SAN BERNARDINO, Calif. – Officers from multiple agencies, in coordination with the San Bernardino County District Attorney's Office, conducted a countywide truancy sweep Friday morning.
The sweep consisted of saturation patrols and in-home checks focusing on subjects in violation of School Attendance Review Board (SARB) contracts, truancy and daytime loitering ordinances throughout the county.
Deputy District Attorneys Don Pezza, Brie Durose and Agnes Murray helped organize the sweep that kicked off at 8 am. Officers from the following agencies participated: Chino Police, San Bernardino County Sheriff’s Stations in Chino Hills, Rancho Cucamonga, Fontana, Highland, San Bernardino and Barstow, Colton Police, San Bernardino City Unified School District Police, Redlands Police, Rialto Unified Public School Safety, Rialto Police, Fontana Unified School District Police, Fontana Police, Barstow Police, California Highway Patrol and the County Probation Department.
The officers made contact with approximately 146 students and ended up citing 162 students for daytime loitering. Nineteen students were cited or arrested for other offenses (see attached).
Those students who were cited were either cited and released on site or taken to various command posts set up throughout the county at Chino Hills Sheriff’s Station, Fontana, Rialto, San Bernardino, Colton, Redlands, and Barstow Unified School Districts.
While waiting to be processed, each student was counseled about the importance of attending school. In addition, police officers, probation officers, prosecutors and school district staff tried to speak to each family about available programs to help get these students back in school and on track for a successful future.
Deputy District Attorney Don Pezza, who helped coordinate the sweep, noted a 4.58% drop in truancy in San Bernardino County. According to the most recent statistics available by the California Department of Education, San Bernardino County’s truancy rate decreased from 38.22% in 2009-10 to 33.64% in 2010-11.
“I think we are gaining momentum and strength each year we continue to address the problem of truancy in our county by directly providing our local school districts with a prosecutorial arm to help enforce our state’s education laws,” said Pezza.
District Attorney Michael Ramos, who is a member of the executive committee of Fight Crime Invest in Kids, recognizes the link between truancy and dropping out of school and juvenile crime.
"Truancy leads to drop outs and being a drop out oftentimes leads to involvement in the criminal justice system either as a victim or a perpetrator," said Ramos. "We have found that if we can increase the graduation rates by just ten percent, we could cut violent crime by twenty percent.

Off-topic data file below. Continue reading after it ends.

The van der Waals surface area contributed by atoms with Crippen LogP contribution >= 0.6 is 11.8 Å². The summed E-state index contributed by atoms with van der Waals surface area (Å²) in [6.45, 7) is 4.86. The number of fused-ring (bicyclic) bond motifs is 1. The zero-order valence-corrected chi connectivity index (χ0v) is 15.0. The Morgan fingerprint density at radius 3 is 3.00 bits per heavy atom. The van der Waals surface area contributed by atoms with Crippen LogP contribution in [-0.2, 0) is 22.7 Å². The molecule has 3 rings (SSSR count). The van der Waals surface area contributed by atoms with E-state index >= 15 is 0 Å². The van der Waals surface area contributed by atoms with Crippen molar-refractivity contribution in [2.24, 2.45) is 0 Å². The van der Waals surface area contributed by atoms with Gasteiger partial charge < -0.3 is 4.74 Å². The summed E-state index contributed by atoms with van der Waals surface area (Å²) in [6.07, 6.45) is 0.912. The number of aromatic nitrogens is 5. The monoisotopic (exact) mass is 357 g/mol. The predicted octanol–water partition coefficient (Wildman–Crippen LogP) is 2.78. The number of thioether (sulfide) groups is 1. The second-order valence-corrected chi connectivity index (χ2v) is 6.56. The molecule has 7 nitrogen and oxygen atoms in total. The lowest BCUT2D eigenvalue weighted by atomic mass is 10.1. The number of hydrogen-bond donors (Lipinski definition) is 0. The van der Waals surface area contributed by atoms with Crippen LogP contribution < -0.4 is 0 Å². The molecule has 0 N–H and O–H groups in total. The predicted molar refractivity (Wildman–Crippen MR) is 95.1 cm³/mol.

Ramos added that in San Bernardino County alone, that means approximately 27 murders and 1,256 aggravated assaults prevented each year. Across the state this increase translates to 500 fewer homicides and 22,000 fewer aggravated assaults annually. (See attached Crime Prevention Facts).
To achieve these results, the District Attorney's office formed the Let's End Truancy Project (LET). The LET Project, which is funded through Assembly Bill 1913, allocates state resources annually to fund programs that address juvenile crime prevention and focus on public safety.
In 2011, attorneys from the LET Project sent out 13,720 letters to every family whose student had five or more unexcused absences or tardies or any combination thereof within 90 school days. The purpose of the letters is to inform the family that their student has been classified as a habitual truant under California law and that further unexcused absences from school could subject the parents or guardian to criminal prosecution (see attached sample letters).
"We want to send a clear message to children and their parents that school is important and required by law," said Chief Deputy District Attorney Karen Bell, who oversees the Juvenile Division. "We don’t want to wait until the middle of the year or later when a child’s absences impact their academic performance negatively."
Bell says truant students could be cited by the police into court after all other means have failed, and the consequences for parents who are arrested for their child’s truancy include up to one year in county jail and/or a $2,000 fine for each child who is not in compliance.
At Friday's sweep, a representative from the District Attorney’s Office Juvenile Division was also available to discuss its Let’s End Truancy Program (LET) and the legal consequences of truancy for the students and their families. For more information about the LET program, please click here.
"It is absolutely critical that we continue to work together as a community to resolve the problem of truancy," said Ramos. "Today's combined efforts across the county should send a strong message about the value we place on education and our children's future."